Daly left dazed after Dublin’s dismal display

An irate Dublin manager Anthony Daly points out what he feels is a mistake on the big screen by the match referee to linesman Alan Kelly during Sunday's Leinster Senior Hurling final in Croke Park. Pic by John McIlwaine/Eoin Hennessy Photography
Dublin manager, Anthony Day was stunned by their 12 point loss to Kilkenny on Sunday, and his post match reaction was one of shock and disbelief.

Dublin manager, Anthony Day was stunned by their 12 point loss to Kilkenny on Sunday, and his post match reaction was one of shock and disbelief.

As he sat down to face a room full of questioning journalists, he jokingly made reference to what went through James Connolly’s head as he faced the English rifles.

His eyes were turned towards the floor as he spoke, no doubt still trying to process what had happened in the match that had ended just 15 minutes earlier.

Dublin had sacrificed a member of their full forward line to play an extra man around the middle of the park. The move misfired on the Dubs, however, and they managed just 10 scores during the 70 minutes of hurling.

“No, 1-9, that was never going to be the winning score,” Daly said with obvious pain in his voice.” If you had told me beforehand that they wouldn’t score a goal, and we would, I would of taken it.

“How we got only three points in the second half I don’t know. But we gave a great defensive display. All six backs hurled well, especially Stephen (Hiney). He’s really been through a lot and he had a great game.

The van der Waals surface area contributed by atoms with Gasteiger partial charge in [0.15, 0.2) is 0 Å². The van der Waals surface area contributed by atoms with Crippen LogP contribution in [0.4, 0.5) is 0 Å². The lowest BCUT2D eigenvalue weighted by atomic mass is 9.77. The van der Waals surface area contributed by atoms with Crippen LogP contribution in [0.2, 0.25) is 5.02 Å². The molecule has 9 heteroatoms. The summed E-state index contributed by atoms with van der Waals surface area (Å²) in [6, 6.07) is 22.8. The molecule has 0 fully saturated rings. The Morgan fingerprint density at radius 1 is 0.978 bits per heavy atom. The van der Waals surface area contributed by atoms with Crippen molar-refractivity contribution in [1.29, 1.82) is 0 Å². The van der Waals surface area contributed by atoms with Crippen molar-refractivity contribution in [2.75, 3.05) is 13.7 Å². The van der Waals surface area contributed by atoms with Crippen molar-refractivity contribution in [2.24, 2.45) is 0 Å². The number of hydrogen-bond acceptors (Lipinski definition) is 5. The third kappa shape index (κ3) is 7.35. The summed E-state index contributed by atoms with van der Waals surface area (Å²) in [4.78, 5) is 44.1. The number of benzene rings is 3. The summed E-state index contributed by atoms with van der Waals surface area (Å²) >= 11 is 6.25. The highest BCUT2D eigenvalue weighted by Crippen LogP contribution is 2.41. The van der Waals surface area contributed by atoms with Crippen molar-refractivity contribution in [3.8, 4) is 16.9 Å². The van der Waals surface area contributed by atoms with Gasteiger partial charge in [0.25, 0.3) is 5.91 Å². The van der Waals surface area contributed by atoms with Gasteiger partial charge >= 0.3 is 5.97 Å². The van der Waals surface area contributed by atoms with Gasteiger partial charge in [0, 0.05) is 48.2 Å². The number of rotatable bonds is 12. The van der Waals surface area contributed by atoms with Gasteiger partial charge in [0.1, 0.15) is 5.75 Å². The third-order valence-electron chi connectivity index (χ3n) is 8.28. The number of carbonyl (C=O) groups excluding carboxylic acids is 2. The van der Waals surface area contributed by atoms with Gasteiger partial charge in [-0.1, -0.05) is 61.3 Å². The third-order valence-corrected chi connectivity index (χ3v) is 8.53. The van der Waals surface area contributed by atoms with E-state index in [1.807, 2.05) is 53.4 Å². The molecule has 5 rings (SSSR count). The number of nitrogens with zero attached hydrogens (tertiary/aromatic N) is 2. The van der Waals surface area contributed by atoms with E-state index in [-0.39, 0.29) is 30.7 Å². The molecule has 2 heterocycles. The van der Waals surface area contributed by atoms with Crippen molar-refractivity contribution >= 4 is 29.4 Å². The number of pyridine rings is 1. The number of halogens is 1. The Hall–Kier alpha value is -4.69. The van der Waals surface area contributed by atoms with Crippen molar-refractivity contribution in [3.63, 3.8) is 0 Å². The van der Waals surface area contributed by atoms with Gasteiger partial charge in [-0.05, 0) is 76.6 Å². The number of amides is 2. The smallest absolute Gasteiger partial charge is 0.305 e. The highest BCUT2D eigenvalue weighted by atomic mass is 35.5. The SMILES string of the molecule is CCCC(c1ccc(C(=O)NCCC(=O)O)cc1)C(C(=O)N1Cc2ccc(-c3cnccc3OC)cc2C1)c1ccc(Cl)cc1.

Power failure

Dublin’s power failure was something which Daly couldn’t understand. It was clear to see that the cogs were turning in his head as he analysed his team’s capitulation.

“Our touch, I just couldn’t figure it out,” he said as he opened his heart to the room. “Our touch has been very good in training, right up until the ref threw in the ball. We played two games in training and we looked ready. Kilkenny turned up on the day though. They deserved it.”

Dublin’s last three games against the Cats resulted in two wins and one draw for Daly’s men, and you might be forgiven for thinking that their submissive displays against Kilkenny were forgotten. The Dublin attack simply failed to ignite.

Talk following the game was that the Dublin dressing room had been buzzing with tension before throw in. Daly admitted that it was something which had caught him by surprise.

“I’ve often been in tension filled rooms and fellas have gone out and hurled great,” he said. “Then you can be in a room with no tension and it just doesn’t click into gear at all.”

Tackled like tigers

When it was suggested Dublin over played the ball in the middle third, Daly listened but didn’t give much ground.

“We got our hands on the ball, we got a lot of touches, but when you show the ball to those lads (Kilkenny) you know what happens. Kilkenny tackled like tigers out there.

“We didn’t match that intensity at all. We’ve got a quarter-final clash coming up and we have to prepare for that. Whatever about results, we have to perform the next day.”

Like Connolly, the Clare man was fighting against all the odds. Crucially, Daly and his men have a second chance.